the tragic deaths of six aged and retired Loreto nuns in Dublin who lost their lives in an awful fire that destroyed their convent. I wonder if part of the answer in all this may be that Christ is accepting the offering of those religious women who dedicated themselves and their lives as a complete gift to Him in their profession made many years ago.
Their plight may leave them — and us — reduced to the only
recourse available when we've laboured all night and caught nothing — namely trust in the Lord and surrender into His loving hands. It's madness in eyes accustomed to look for salvation in contracts, rights or sound management. But really the Gospel isn't all that strong on these things either.
I wonder if these nuns in the extremity of their lives and neglect are not standing before all of us in witness to a vital forgotten aspect of being a disciple of Christ — that He calls us to find life in losing it, in letting it go.
Those six Loreto nuns perhaps call for a Gerard Manley Hopkins to sing of their final surrender — as he did for the Franciscan nuns lost at sea in his The Wreck of the Deutschland, as they were driven by persecution from their homeland. It is surprising how often we need reminders of elementary truths long forgotten for one reason or another.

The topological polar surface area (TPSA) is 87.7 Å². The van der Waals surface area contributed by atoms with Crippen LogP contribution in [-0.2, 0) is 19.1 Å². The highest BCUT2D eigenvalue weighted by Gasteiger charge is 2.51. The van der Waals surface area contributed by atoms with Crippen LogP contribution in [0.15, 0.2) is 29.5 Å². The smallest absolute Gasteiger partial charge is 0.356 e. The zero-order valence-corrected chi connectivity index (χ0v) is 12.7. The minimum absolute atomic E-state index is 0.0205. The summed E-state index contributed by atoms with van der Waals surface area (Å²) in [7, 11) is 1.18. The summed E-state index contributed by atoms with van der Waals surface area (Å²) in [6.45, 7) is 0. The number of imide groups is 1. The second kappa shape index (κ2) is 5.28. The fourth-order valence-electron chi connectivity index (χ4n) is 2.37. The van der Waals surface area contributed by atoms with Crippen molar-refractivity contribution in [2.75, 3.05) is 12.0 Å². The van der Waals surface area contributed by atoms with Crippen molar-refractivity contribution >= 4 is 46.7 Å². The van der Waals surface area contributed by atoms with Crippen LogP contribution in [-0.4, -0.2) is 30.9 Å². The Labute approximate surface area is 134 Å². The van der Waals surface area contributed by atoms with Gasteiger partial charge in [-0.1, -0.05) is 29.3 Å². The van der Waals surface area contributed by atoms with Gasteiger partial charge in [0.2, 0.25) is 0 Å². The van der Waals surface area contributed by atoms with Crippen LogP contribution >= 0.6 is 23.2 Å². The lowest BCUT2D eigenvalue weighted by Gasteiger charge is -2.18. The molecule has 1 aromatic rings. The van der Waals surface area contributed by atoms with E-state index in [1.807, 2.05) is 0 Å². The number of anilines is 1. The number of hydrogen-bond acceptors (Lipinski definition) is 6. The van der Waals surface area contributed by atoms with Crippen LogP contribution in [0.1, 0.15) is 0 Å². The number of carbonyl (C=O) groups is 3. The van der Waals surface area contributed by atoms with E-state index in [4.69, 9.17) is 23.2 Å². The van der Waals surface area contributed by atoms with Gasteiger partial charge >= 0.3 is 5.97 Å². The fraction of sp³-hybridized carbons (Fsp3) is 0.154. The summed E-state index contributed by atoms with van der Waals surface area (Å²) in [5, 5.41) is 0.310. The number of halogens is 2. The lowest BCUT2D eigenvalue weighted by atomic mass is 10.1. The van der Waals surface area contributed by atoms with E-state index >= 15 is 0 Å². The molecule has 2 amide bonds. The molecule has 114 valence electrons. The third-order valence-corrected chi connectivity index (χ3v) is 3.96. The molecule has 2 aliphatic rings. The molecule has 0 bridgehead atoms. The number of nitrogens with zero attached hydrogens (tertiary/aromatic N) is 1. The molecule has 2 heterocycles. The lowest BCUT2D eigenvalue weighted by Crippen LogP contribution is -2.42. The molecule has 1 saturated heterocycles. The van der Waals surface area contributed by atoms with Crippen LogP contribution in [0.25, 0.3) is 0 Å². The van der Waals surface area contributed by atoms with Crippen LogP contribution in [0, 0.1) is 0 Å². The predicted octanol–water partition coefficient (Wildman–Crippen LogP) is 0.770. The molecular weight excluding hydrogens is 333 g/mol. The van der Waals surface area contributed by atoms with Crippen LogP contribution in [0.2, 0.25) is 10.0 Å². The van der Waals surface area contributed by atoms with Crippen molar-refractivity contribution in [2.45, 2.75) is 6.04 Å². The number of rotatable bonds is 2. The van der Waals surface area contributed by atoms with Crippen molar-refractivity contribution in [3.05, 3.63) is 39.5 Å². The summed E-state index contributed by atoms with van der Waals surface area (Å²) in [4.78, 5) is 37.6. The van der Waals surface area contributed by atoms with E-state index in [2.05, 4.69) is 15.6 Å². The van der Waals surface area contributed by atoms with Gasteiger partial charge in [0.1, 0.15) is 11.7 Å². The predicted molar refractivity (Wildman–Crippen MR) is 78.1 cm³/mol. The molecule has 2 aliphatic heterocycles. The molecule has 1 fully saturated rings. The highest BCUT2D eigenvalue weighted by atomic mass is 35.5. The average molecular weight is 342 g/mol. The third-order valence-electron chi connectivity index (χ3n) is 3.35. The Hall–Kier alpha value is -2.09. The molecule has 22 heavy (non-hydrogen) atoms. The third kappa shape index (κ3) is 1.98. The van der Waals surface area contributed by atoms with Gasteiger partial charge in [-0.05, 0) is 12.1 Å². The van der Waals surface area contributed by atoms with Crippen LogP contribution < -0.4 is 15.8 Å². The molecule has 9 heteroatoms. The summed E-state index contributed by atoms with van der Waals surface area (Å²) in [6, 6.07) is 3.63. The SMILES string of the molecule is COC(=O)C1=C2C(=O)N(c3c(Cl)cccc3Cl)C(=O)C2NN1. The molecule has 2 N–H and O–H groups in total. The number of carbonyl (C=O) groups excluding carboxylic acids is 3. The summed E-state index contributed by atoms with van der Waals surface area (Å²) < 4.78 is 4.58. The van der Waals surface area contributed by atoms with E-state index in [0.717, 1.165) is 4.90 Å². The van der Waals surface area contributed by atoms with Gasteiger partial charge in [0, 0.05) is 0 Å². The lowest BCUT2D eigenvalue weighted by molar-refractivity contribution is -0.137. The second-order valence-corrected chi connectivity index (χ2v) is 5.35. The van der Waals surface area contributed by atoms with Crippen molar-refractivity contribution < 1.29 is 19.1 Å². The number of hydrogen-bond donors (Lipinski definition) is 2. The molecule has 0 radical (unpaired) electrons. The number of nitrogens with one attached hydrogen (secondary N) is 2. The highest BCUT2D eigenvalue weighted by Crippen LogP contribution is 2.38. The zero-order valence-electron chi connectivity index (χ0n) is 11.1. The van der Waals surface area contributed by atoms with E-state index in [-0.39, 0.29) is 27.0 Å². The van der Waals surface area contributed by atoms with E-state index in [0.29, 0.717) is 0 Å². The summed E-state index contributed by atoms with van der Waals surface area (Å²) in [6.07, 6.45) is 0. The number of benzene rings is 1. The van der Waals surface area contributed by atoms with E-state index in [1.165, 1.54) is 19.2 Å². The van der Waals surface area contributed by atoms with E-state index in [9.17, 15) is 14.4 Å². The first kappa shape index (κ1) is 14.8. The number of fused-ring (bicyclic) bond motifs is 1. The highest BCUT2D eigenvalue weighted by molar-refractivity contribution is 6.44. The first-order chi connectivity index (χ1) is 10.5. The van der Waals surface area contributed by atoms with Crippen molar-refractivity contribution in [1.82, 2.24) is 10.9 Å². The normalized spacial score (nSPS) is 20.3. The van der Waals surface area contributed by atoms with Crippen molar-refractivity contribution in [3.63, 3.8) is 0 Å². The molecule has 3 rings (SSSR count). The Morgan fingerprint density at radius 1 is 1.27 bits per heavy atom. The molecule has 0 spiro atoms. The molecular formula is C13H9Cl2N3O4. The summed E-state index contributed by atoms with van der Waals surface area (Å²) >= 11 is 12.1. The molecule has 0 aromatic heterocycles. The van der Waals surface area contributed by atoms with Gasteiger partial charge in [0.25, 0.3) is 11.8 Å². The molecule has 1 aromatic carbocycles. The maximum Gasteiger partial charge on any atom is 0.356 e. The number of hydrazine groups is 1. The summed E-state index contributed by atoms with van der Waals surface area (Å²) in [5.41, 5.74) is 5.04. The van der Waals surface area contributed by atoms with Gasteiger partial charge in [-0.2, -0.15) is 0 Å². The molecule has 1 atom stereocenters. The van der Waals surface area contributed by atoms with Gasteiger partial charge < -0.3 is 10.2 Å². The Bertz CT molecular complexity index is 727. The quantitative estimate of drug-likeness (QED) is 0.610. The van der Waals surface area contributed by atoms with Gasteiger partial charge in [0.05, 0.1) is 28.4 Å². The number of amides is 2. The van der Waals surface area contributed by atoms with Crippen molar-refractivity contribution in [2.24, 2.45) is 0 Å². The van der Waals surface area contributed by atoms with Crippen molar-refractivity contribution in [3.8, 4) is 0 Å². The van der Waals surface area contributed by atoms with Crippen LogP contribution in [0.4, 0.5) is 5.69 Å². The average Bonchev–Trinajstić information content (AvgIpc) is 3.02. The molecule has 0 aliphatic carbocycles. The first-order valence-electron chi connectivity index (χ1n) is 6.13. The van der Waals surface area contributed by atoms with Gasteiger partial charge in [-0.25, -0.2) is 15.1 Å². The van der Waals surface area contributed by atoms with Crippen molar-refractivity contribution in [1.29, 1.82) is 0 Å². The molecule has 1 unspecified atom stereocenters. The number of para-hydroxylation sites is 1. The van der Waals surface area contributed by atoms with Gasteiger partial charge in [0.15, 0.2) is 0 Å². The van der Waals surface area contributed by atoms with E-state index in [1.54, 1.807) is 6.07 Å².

The Letter to the Hebrews comes to mind here: "Some had to bear being pilloried and flogged, or even chained up in prison... They were homeless... They were penniless and were given nothing but ill-treatment. They were too good for this world and they went out to live in deserts and mountains, in caves and ravines... We too, then, should throw off everything that hinders us... and keep running steadily in the race we have started. Let us not lose sight of Jesus... For the sake of the joy that was still in the future, He endured the Cross, disregarding the shamefulness of it."
This doesn't mean everyone can put aside the issue of these nuns and do nothing. But it does give an immediate meaning to the suffering of our sisters whose offering of their lives first